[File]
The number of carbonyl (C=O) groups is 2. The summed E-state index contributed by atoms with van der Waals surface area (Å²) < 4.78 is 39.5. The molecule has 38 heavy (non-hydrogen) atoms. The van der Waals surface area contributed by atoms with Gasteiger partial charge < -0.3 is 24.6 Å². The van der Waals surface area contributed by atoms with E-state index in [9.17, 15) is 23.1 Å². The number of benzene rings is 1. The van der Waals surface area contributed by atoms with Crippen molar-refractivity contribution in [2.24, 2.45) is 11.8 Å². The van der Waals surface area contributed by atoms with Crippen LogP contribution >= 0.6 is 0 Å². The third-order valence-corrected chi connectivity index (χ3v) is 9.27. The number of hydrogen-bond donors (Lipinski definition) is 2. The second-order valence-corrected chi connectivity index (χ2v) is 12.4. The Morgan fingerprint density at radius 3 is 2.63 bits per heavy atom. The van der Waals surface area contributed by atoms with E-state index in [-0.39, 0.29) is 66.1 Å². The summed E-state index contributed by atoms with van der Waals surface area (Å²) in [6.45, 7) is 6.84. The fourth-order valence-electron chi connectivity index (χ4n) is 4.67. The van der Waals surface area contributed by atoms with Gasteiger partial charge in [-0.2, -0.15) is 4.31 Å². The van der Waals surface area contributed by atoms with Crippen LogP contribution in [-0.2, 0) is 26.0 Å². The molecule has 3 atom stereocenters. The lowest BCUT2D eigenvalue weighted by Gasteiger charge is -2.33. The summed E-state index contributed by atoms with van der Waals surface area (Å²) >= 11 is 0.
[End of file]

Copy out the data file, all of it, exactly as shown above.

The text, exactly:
The number of carbonyl (C=O) groups is 2. The summed E-state index contributed by atoms with van der Waals surface area (Å²) < 4.78 is 39.5. The molecule has 38 heavy (non-hydrogen) atoms. The van der Waals surface area contributed by atoms with Gasteiger partial charge < -0.3 is 24.6 Å². The van der Waals surface area contributed by atoms with E-state index in [9.17, 15) is 23.1 Å². The number of benzene rings is 1. The van der Waals surface area contributed by atoms with Crippen molar-refractivity contribution in [2.24, 2.45) is 11.8 Å². The van der Waals surface area contributed by atoms with Crippen LogP contribution >= 0.6 is 0 Å². The third-order valence-corrected chi connectivity index (χ3v) is 9.27. The number of hydrogen-bond donors (Lipinski definition) is 2. The second-order valence-corrected chi connectivity index (χ2v) is 12.4. The Morgan fingerprint density at radius 3 is 2.63 bits per heavy atom. The van der Waals surface area contributed by atoms with E-state index in [-0.39, 0.29) is 66.1 Å². The summed E-state index contributed by atoms with van der Waals surface area (Å²) in [6.45, 7) is 6.84. The fourth-order valence-electron chi connectivity index (χ4n) is 4.67. The van der Waals surface area contributed by atoms with Gasteiger partial charge in [-0.2, -0.15) is 4.31 Å². The van der Waals surface area contributed by atoms with Crippen LogP contribution in [-0.2, 0) is 26.0 Å². The molecule has 3 atom stereocenters. The lowest BCUT2D eigenvalue weighted by Gasteiger charge is -2.33. The summed E-state index contributed by atoms with van der Waals surface area (Å²) >= 11 is 0.